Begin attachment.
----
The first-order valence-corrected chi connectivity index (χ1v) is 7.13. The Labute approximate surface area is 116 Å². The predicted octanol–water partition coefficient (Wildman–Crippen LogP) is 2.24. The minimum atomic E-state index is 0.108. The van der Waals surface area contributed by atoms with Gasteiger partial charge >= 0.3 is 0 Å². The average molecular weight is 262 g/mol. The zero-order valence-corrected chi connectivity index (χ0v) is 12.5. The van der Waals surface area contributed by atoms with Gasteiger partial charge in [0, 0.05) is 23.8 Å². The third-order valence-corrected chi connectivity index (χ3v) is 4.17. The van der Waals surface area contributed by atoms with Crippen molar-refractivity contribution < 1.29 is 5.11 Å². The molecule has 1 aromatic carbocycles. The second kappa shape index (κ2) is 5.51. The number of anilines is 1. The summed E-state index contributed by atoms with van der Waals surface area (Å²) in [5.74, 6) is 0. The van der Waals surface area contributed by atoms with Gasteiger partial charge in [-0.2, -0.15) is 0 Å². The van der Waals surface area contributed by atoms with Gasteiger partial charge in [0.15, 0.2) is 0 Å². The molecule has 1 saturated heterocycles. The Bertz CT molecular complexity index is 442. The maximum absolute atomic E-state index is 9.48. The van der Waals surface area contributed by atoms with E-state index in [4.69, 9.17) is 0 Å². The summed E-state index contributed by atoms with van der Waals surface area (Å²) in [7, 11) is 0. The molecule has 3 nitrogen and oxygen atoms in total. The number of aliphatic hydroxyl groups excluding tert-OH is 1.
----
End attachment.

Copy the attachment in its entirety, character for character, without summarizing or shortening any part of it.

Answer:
The first-order valence-corrected chi connectivity index (χ1v) is 7.13. The Labute approximate surface area is 116 Å². The predicted octanol–water partition coefficient (Wildman–Crippen LogP) is 2.24. The minimum atomic E-state index is 0.108. The van der Waals surface area contributed by atoms with Gasteiger partial charge >= 0.3 is 0 Å². The average molecular weight is 262 g/mol. The zero-order valence-corrected chi connectivity index (χ0v) is 12.5. The van der Waals surface area contributed by atoms with Gasteiger partial charge in [0, 0.05) is 23.8 Å². The third-order valence-corrected chi connectivity index (χ3v) is 4.17. The van der Waals surface area contributed by atoms with Crippen molar-refractivity contribution < 1.29 is 5.11 Å². The molecule has 1 aromatic carbocycles. The second kappa shape index (κ2) is 5.51. The number of anilines is 1. The summed E-state index contributed by atoms with van der Waals surface area (Å²) in [5.74, 6) is 0. The van der Waals surface area contributed by atoms with Gasteiger partial charge in [-0.2, -0.15) is 0 Å². The van der Waals surface area contributed by atoms with Gasteiger partial charge in [0.15, 0.2) is 0 Å². The molecule has 1 saturated heterocycles. The Bertz CT molecular complexity index is 442. The maximum absolute atomic E-state index is 9.48. The van der Waals surface area contributed by atoms with E-state index in [4.69, 9.17) is 0 Å². The summed E-state index contributed by atoms with van der Waals surface area (Å²) in [7, 11) is 0. The molecule has 3 nitrogen and oxygen atoms in total. The number of aliphatic hydroxyl groups excluding tert-OH is 1.